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Brazil Provides Incentives For Distributed Electricity Providers

Brazil incentive program targets distributed generation of clean electricity

The Brazilian government has launched a national incentive program for distributed electricity generation. The ProGD program will have a special focus on solar and will offer a variety of measures to boost the availability of distributed electricity. These include tax incentives and available lines of credit for installations.

As reported by pv-magazine, the government expects up to 23.5 GW of installations, mostly provided through solar, by 2030. This goal will represent a significant step in the implementation of a renewable energy infrastructure for the country. In addition, it might provide an example other nations can replicate.

Brazil solar panels shutterstock_271812824Importantly, this program complements efforts the Brazilian government is now making to reduce its CO2 emissions, known beyond doubt to be the major contributor to global warming.

Projecting 14 years ahead to 2030, Brazil estimates that installations under its ProGD program can generate 48 terawatt-hours. To accomplish this, Brazil’s government predicts an investment of 100 million reals (US$26 million) will be invested by 2030. The nation’s Ministry of Mines and Energy (MME) forecasts 23.5 GW of distributed generation installations. Currently, the cumulative installed capacity in this segment is around 15 MW.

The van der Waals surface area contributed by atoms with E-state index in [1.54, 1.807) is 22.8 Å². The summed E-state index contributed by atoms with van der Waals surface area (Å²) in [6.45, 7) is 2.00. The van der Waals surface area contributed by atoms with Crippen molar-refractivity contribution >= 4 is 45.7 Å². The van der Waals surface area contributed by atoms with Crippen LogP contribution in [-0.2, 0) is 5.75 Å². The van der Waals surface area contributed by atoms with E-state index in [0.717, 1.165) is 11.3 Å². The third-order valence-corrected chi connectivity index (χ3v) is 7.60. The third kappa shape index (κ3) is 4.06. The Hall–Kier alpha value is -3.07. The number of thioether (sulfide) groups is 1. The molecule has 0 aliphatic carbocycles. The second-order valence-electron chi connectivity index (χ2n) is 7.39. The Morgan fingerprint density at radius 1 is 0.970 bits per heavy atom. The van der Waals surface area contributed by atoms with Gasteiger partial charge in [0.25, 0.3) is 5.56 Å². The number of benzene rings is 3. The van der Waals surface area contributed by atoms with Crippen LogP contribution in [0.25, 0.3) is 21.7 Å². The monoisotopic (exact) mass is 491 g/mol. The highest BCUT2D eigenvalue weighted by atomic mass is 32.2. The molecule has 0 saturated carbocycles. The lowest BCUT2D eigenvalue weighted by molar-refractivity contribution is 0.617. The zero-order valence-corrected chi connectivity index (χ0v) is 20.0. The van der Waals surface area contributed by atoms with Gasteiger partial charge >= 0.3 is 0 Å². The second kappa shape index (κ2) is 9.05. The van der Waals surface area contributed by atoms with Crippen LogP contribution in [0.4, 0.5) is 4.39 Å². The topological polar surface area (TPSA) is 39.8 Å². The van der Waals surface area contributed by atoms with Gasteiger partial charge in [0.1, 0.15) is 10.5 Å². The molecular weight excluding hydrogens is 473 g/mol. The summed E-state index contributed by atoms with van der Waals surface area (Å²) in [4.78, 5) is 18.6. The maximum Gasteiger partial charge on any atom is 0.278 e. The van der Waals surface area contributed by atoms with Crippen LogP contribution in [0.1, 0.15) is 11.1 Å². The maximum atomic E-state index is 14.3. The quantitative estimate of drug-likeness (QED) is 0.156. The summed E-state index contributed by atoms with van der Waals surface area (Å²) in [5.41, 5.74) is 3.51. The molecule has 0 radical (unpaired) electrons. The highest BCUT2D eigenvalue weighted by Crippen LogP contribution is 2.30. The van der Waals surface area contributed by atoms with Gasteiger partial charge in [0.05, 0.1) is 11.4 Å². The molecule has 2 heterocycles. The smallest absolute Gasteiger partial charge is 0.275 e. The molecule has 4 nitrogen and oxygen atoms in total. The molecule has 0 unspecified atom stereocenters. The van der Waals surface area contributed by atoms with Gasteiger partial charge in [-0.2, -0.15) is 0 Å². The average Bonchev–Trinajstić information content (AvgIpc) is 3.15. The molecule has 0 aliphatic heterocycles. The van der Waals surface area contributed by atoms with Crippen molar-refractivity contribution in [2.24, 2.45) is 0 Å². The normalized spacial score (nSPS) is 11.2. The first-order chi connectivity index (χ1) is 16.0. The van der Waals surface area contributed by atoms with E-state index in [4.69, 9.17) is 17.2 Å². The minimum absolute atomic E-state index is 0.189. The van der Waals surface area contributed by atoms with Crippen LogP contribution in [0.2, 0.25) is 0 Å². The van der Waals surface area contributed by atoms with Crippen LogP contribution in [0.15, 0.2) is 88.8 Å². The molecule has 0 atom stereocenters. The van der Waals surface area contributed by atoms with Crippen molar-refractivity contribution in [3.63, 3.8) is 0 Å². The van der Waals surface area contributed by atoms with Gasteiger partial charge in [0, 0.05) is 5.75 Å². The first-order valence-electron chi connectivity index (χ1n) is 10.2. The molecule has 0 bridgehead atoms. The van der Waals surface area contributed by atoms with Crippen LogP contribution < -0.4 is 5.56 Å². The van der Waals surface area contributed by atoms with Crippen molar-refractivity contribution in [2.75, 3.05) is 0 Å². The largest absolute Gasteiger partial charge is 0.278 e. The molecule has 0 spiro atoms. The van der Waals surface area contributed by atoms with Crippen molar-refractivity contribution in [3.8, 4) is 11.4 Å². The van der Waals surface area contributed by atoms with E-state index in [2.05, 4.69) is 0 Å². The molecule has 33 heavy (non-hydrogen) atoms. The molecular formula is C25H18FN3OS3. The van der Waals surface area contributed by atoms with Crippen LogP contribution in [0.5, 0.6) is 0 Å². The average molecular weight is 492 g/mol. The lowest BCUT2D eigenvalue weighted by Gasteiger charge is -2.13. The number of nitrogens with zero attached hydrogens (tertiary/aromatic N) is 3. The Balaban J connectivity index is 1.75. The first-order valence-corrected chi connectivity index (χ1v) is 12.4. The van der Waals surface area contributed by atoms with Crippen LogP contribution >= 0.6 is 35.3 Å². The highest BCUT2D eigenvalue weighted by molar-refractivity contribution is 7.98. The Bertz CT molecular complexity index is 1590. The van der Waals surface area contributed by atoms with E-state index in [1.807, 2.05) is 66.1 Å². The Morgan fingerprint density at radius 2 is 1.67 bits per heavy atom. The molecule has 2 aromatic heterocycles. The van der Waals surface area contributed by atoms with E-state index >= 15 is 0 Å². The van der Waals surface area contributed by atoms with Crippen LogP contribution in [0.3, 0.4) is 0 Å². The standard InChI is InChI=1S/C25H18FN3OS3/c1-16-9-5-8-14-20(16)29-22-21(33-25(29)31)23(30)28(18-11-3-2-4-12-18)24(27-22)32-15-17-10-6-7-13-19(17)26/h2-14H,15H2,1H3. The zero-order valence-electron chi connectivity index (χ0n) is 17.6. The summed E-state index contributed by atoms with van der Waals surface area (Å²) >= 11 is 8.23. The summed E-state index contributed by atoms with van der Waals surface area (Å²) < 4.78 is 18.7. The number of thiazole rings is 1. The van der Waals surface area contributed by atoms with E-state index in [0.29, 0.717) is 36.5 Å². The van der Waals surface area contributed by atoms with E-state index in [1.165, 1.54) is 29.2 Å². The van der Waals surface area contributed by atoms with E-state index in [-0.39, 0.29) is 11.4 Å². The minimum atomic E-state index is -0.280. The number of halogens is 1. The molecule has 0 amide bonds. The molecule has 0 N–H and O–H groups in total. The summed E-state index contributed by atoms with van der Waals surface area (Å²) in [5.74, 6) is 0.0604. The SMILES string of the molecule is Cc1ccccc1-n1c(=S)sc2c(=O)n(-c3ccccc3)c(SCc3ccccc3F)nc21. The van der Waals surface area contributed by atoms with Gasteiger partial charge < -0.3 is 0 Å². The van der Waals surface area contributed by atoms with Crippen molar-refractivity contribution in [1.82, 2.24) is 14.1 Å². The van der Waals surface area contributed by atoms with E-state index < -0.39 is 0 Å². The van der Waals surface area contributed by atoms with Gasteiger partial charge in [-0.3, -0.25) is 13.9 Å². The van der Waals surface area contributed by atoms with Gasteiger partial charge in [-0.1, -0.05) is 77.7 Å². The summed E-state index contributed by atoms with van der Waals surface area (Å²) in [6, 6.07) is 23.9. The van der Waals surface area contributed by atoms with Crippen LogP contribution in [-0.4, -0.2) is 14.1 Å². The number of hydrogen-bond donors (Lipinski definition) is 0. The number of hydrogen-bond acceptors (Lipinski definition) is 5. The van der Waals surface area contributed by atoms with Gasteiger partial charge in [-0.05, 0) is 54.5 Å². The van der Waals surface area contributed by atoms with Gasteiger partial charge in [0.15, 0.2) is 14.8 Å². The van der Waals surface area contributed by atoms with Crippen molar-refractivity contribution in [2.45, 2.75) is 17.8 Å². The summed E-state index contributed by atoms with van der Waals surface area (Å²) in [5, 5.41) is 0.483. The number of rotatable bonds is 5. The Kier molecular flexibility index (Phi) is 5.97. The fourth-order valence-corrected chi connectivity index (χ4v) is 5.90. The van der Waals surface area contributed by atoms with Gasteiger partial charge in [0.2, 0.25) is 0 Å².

MME is projecting that by 2030, some 2.7 million Brazilian consumers may have distributed generation installations either in residences, industries, or the agricultural sector.

The government will create lines of credit for the installation of distributed renewables under the program. Development bank BNDES will provide financing at specific rates for a project for solar installations in schools, universities and hospitals as part of ProGD.

In addition to promoting distributed generation, the program also acts in the industrial plan and for training. It is expected to promote the development of professionals in the renewables sector.

Minister Eduardo Braga said, “This is a bold project. It was a year of hard work, but we were able to close with a very positive balance in the energy sector. I hope that in 2016 we can proceed further. There is much to be done, to be built, but we have reason to celebrate in MME.”

So do many Brazilian citizens.

Image: Brazil wind-power plant via Shutterstock

 
 
 
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Written By

is a writer, producer, and director. Meyers was editor and site director of Green Building Elements, a contributing writer for CleanTechnica, and is founder of Green Streets MediaTrain, a communications connection and eLearning hub. As an independent producer, he's been involved in the development, production and distribution of television and distance learning programs for both the education industry and corporate sector. He also is an avid gardener and loves sustainable innovation.

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